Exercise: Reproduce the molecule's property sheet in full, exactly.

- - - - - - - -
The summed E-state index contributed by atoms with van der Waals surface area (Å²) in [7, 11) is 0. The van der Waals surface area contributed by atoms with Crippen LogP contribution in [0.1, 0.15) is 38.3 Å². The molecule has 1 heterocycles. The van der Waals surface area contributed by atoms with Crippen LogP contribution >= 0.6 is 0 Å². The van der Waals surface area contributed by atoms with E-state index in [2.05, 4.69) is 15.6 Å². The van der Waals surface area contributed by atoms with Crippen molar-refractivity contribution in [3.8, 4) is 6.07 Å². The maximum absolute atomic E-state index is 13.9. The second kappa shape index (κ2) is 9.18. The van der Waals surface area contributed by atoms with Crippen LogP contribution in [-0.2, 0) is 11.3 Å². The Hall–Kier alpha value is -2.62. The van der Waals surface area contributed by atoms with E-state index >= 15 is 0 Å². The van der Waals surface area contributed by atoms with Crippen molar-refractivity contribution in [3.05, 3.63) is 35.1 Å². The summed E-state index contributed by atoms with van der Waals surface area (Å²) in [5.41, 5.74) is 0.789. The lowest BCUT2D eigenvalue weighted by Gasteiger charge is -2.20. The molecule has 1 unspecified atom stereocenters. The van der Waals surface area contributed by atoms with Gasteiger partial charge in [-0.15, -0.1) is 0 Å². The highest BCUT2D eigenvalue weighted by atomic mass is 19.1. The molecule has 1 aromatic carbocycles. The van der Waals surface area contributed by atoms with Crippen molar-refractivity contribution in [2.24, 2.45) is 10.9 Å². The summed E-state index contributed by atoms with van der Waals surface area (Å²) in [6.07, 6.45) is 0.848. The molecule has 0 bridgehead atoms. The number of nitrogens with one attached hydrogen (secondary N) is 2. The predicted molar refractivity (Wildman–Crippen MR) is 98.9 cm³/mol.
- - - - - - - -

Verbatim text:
The summed E-state index contributed by atoms with van der Waals surface area (Å²) in [7, 11) is 0. The van der Waals surface area contributed by atoms with Crippen LogP contribution in [0.1, 0.15) is 38.3 Å². The molecule has 1 heterocycles. The van der Waals surface area contributed by atoms with Crippen LogP contribution >= 0.6 is 0 Å². The van der Waals surface area contributed by atoms with E-state index in [2.05, 4.69) is 15.6 Å². The van der Waals surface area contributed by atoms with Crippen molar-refractivity contribution in [3.8, 4) is 6.07 Å². The maximum absolute atomic E-state index is 13.9. The second kappa shape index (κ2) is 9.18. The van der Waals surface area contributed by atoms with Crippen LogP contribution in [-0.2, 0) is 11.3 Å². The Hall–Kier alpha value is -2.62. The van der Waals surface area contributed by atoms with E-state index >= 15 is 0 Å². The van der Waals surface area contributed by atoms with Crippen molar-refractivity contribution in [3.05, 3.63) is 35.1 Å². The summed E-state index contributed by atoms with van der Waals surface area (Å²) in [5.41, 5.74) is 0.789. The lowest BCUT2D eigenvalue weighted by Gasteiger charge is -2.20. The molecule has 1 unspecified atom stereocenters. The van der Waals surface area contributed by atoms with Gasteiger partial charge in [-0.15, -0.1) is 0 Å². The highest BCUT2D eigenvalue weighted by atomic mass is 19.1. The molecule has 1 aromatic carbocycles. The van der Waals surface area contributed by atoms with Crippen molar-refractivity contribution in [2.24, 2.45) is 10.9 Å². The summed E-state index contributed by atoms with van der Waals surface area (Å²) in [6.07, 6.45) is 0.848. The molecule has 0 bridgehead atoms. The number of nitrogens with one attached hydrogen (secondary N) is 2. The predicted molar refractivity (Wildman–Crippen MR) is 98.9 cm³/mol.